I think we will have to switch to 128 bit accounts eventually, and then I think base 32, with dashes, will be too verbose. Hopefully brick and mortar shops will be able to use NFC, or QR codes, or some such.

The good thing is that the current RS addy format doesn't have to be set in stone, so long as backward compatibility can be maintained. QR codes were talked about as well, though I don't remember if that discussion led to any implementation. This would definitely be an improvement for many use cases.


Quote
Bitcoin just appends 32 bits of the hash of the data to the data, which doesn't need any particular alphabet size. I believe that gives good error detection without giving good error correction. I don't think error correction is important here?

Yeah that gives good "probabilistic" error detection, in that there's only a 1/(2^32) chance of a mistake still being a valid address. But it doesn't lead to a computationally feasible* way of suggesting an address that you might have mistyped. Error correction isn't absolutely necessary, since once you know there's a mistake you can check again and fix it yourself. Personally I liked that the option to suggest the nearest valid address was available. A client could still choose not to use the offered error correction (the suggestion isn't guaranteed to be the right address; maybe the user made 3 typoes, that's beyond what the current RS encoding can is guaranteed to correct, and the suggestion will may be the wrong addy. And maybe users click "Accept Suggestion" like how I accept EULAs :D), and stick with just error detection.

Even without error correction, a smarter error detection scheme means fewer "check bits" are needed, and hence a shorter code. The hash approach relies on the probability of getting a valid address at random being small; you need more bits to make "unlucky" errors very unlikely. Error detection guarantees that if you have errors, but not more than n in total, you definitely will end up with an invalid address. (In our case, n is 4 for typoes, and I think 2 for character omissions). It's a lot more likely that you make a few typoes compared to a bunch of random mistakes. That's why, even though our RS addys have only 17 x 5 - 64 = 21 "check bits" compared to bitcoins 32, I think it's effectively as safe.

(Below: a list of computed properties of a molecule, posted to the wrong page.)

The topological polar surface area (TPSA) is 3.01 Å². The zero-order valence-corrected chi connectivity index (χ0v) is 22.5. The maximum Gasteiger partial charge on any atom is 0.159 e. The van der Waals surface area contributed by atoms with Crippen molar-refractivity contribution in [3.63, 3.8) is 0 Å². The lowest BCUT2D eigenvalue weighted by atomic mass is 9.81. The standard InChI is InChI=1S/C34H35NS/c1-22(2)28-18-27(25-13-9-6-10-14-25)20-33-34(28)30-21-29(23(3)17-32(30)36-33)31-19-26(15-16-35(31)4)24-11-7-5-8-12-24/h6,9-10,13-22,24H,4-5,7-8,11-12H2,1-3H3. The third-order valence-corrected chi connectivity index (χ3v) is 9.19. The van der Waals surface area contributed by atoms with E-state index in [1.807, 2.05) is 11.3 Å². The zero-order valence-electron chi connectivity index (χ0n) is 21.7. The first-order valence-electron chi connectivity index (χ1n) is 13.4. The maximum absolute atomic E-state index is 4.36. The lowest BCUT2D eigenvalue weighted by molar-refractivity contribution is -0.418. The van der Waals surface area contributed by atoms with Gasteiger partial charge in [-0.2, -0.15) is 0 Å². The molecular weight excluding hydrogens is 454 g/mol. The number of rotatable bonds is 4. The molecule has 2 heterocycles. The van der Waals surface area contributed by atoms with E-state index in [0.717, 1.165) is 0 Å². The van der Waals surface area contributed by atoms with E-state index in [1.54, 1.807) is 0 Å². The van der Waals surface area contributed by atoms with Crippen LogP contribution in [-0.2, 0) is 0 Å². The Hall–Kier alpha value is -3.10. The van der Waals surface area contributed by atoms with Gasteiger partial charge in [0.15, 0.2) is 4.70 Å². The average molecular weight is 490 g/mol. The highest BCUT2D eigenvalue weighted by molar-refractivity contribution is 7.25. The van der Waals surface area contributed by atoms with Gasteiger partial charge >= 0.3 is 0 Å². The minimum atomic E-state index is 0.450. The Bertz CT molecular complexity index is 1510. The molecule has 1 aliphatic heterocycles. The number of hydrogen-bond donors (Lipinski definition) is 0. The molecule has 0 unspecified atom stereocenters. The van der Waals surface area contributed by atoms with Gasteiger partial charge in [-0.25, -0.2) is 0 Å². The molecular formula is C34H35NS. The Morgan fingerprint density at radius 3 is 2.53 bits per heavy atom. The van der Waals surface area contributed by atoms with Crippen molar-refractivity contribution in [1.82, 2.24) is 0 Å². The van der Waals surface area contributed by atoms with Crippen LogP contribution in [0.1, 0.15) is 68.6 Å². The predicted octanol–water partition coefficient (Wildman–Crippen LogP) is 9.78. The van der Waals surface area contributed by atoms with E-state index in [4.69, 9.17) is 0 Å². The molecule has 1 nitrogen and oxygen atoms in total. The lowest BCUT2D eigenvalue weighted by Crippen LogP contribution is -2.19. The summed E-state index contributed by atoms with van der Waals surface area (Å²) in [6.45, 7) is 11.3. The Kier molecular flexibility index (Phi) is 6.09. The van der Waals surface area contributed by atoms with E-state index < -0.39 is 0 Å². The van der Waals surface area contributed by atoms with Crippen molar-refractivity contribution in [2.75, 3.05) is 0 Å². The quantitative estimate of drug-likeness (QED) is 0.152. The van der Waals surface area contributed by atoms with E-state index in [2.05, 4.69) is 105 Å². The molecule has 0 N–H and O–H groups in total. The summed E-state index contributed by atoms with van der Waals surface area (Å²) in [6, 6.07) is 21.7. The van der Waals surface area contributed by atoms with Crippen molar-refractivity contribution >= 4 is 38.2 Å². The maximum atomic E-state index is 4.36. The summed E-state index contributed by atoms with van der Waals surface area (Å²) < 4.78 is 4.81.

*now that I think more about it, 1 char error correction is still computationally feasible: just run through all 57 * address length 1-char variants and suggest the ones that are valid. But there's still a small chance of having 2 or more valid variants. RS, or some other error correction scheme guarantees at most 1 valid address within the error correcting range, as well as an easy way to find that valid address even if it's further than 1 mistake away (in our case, we can correct 2 typos)


Quote
From what I've read, BCNext always knew 64 bits wouldn't be enough.

Much wiser than Bill :D CfB kept alluding to additional bits being reserved for some purpose, but he never went into details.

« Last Edit: October 05, 2014, 07:32:15 pm by Zahlen »
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Squeaker

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Re: Public key for fresh accounts - this is a wrong decision.
« Reply #325 on: October 05, 2014, 07:22:11 pm »

This part makes absolutely no sense to me... what letters and symbols make it hard to copy|paste?
When you double-click on a word, most browsers and editors will select the word. Symbols such as '-' terminate the word, so an account number like NXT-RTYD-LJXQ-EPNJ-H7AQ5 is seen as multiple words and can't be selected with a single double-click. You have to click-and-drag. Some people see that as a major problem.
Ok, so that is a browser/editor issue, not a copy|paste issue... I have never, ever, selected text to copy|paste in that manner... I have always drag-highlighted what I wanted to copy|paste, and never had an issue.

=squeak=
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Zahlen

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Re: Public key for fresh accounts - this is a wrong decision.
« Reply #326 on: October 05, 2014, 11:32:53 pm »

QR codes for Nxt addresses are implemented, I just saw this: https://nxtforum.org/mynxt-info/mynxt-info-mobile-apps-%28android-iphone-maybe-windows-phone%29/msg112822/#msg112822  Not sure if it's a standardized implementation, or just one specific to Abuelau's client.